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Tennessee Physicians Emphasize Safety with Epidural Steroid Injections


With the recent outbreaks of meningitis due to tainted corticosteroids, the Tennessee Society of Interventional Pain Physicians issues a patient safety and effectiveness guide to epidural steroid injections for back pain.

Nashville, TN (PRWEB) October 30, 2012

In response to the recent national and state-wide meningitis crisis, the Tennessee Society of Interventional Pain Physicians (TNSIPP) is emphasizing the long safety history of epidural steroid injections for back pain relief and has created an educational guide for patients. This guide – in the form of “Frequently Asked Questions” – provides background on spinal injections for back pain that will help both patients who have had an injection and those who are considering one.

To date, 338 cases of meningitis and 25 deaths have been recorded due to a tainted corticosteroid produced by a compounding pharmacy in Massachusetts, according to the Centers for Disease Control and Prevention. Of these cases, 74 have been in Tennessee, resulting in 10 deaths.

“This situation is tragic, and it is incumbent upon all of us in the field of interventional pain management to ensure that the people of Tennessee have the information they need and that this does not happen again,” says Graf Hilgenhurst, MD, President of TNSIPP. But he emphasizes that, with proper diagnosis and under the direction of a qualified physician, “an epidural steroid injection is a safe, effective treatment. They allow millions of people around the country to live more productive lives, despite chronic, sometimes debilitating, pain.”

TNSIPP members have been advocates for ensuring that only qualified physicians be permitted to perform epidural steroid injections. Just this past year, the Tennessee General Assembly passed legislation that prohibits practitioners without proper training from performing spinal injections; the law takes effect on July 1, 2013. Many other states, however, have no such regulations, he says.

“As with any procedure, there are risks and potential side effects, but contaminated corticosteroids on such a wide scale is surprising,” says Dr. Hilgenhurst. “However, compounding pharmacies produce special drug formulations that are not always available through traditional pharmacies. We must be as diligent in finding ways to ensure drug safety as we have been with providing training and qualification standards for those performing the procedures.” He says TNSIPP will continue to play a leadership role in both important areas.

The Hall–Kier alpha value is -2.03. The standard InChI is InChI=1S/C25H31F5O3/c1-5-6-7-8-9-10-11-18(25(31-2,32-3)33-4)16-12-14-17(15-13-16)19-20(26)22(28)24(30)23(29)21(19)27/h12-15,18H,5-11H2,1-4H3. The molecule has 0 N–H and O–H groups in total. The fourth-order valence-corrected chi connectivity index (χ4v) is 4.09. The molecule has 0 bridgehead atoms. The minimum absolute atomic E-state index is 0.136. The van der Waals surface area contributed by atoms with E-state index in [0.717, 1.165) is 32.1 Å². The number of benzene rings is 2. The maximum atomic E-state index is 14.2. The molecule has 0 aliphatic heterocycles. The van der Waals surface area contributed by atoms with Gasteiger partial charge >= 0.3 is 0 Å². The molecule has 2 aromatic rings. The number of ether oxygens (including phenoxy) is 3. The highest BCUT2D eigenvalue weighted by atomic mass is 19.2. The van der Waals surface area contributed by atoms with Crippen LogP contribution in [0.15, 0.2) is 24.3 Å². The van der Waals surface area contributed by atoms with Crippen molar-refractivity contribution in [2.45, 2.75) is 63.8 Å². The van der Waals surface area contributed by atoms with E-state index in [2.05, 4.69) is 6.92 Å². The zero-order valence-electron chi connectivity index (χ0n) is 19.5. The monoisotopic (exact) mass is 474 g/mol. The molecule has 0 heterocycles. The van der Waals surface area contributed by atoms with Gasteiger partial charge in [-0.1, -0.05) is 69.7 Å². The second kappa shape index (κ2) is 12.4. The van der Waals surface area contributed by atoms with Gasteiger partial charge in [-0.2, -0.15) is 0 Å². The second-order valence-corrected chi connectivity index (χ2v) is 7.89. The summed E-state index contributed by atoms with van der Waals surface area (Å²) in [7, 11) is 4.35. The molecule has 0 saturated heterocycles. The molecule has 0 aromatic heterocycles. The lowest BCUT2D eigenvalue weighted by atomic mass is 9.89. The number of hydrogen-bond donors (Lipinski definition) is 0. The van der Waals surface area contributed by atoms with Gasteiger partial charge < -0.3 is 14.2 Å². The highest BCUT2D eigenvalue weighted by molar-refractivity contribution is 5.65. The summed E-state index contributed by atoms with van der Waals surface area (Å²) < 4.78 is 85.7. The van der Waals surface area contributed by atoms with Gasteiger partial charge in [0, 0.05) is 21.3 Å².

To read the TNSIPP resource guide, Epidural Steroid Injection Safety & Effectiveness: Frequently Asked Questions, visit

About Tennessee Society of Interventional Pain Physicians

The Tennessee Society of Interventional Pain Physicians (TNSIPP) is a state chapter of the American Society of Interventional Pain Physicians (ASIPP), an organization of physicians who perform procedures to diagnose and relieve pain. Its mission is to promote safe, high-quality, cost-effective interventional pain management techniques, and to ensure patient access to interventional pain management physicians in Tennessee.

About Graf Hilgenhurst,MD

Graf Hilgenhurst, MD, as Medical Director and founder of Precision Pain Care, is serving as President of TNSIPP. Before coming to Tennessee, Dr. Hilgenhurst served as Assistant Professor of Anesthesiology at Tufts/New England Medical Center in Boston. He completed his medical degree at Rush Medical College in Chicago, his residency in anesthesiology at Beth Israel Medical Center in New York City, and a fellowship in pain management at the University of Cincinnati. He is board certified in both anesthesiology and pain management.

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